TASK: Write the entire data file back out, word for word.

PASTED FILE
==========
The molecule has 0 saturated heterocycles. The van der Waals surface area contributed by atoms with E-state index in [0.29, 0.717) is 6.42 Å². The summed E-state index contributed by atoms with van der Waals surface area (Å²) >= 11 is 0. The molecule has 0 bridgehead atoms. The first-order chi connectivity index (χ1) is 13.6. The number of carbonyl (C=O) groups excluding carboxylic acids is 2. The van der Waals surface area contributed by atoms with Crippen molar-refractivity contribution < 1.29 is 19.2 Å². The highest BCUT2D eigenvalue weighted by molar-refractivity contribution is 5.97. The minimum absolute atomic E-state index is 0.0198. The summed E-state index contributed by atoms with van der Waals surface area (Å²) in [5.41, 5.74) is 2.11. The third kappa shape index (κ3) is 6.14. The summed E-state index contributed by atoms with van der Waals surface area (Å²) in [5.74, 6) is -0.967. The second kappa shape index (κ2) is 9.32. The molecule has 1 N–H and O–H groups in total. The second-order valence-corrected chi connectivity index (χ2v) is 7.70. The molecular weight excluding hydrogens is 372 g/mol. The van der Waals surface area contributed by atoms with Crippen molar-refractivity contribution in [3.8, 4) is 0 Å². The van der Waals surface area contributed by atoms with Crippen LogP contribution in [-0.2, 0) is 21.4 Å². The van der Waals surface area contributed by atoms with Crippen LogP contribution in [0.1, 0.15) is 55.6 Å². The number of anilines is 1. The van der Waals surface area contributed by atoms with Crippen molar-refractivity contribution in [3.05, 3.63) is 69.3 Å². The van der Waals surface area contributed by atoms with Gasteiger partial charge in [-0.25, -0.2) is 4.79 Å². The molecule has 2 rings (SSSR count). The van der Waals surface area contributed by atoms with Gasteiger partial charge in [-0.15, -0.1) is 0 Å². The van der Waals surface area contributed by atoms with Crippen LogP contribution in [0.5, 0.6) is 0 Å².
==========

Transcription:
The molecule has 0 saturated heterocycles. The van der Waals surface area contributed by atoms with E-state index in [0.29, 0.717) is 6.42 Å². The summed E-state index contributed by atoms with van der Waals surface area (Å²) >= 11 is 0. The molecule has 0 bridgehead atoms. The first-order chi connectivity index (χ1) is 13.6. The number of carbonyl (C=O) groups excluding carboxylic acids is 2. The van der Waals surface area contributed by atoms with Crippen molar-refractivity contribution < 1.29 is 19.2 Å². The highest BCUT2D eigenvalue weighted by molar-refractivity contribution is 5.97. The minimum absolute atomic E-state index is 0.0198. The summed E-state index contributed by atoms with van der Waals surface area (Å²) in [5.41, 5.74) is 2.11. The third kappa shape index (κ3) is 6.14. The summed E-state index contributed by atoms with van der Waals surface area (Å²) in [5.74, 6) is -0.967. The second kappa shape index (κ2) is 9.32. The molecule has 1 N–H and O–H groups in total. The second-order valence-corrected chi connectivity index (χ2v) is 7.70. The molecular weight excluding hydrogens is 372 g/mol. The van der Waals surface area contributed by atoms with Crippen molar-refractivity contribution in [3.8, 4) is 0 Å². The van der Waals surface area contributed by atoms with Crippen LogP contribution in [-0.2, 0) is 21.4 Å². The van der Waals surface area contributed by atoms with Crippen LogP contribution in [0.1, 0.15) is 55.6 Å². The number of anilines is 1. The van der Waals surface area contributed by atoms with Crippen molar-refractivity contribution in [3.05, 3.63) is 69.3 Å². The van der Waals surface area contributed by atoms with Gasteiger partial charge in [-0.25, -0.2) is 4.79 Å². The molecule has 2 rings (SSSR count). The van der Waals surface area contributed by atoms with Gasteiger partial charge in [-0.15, -0.1) is 0 Å². The van der Waals surface area contributed by atoms with Crippen LogP contribution in [0.5, 0.6) is 0 Å².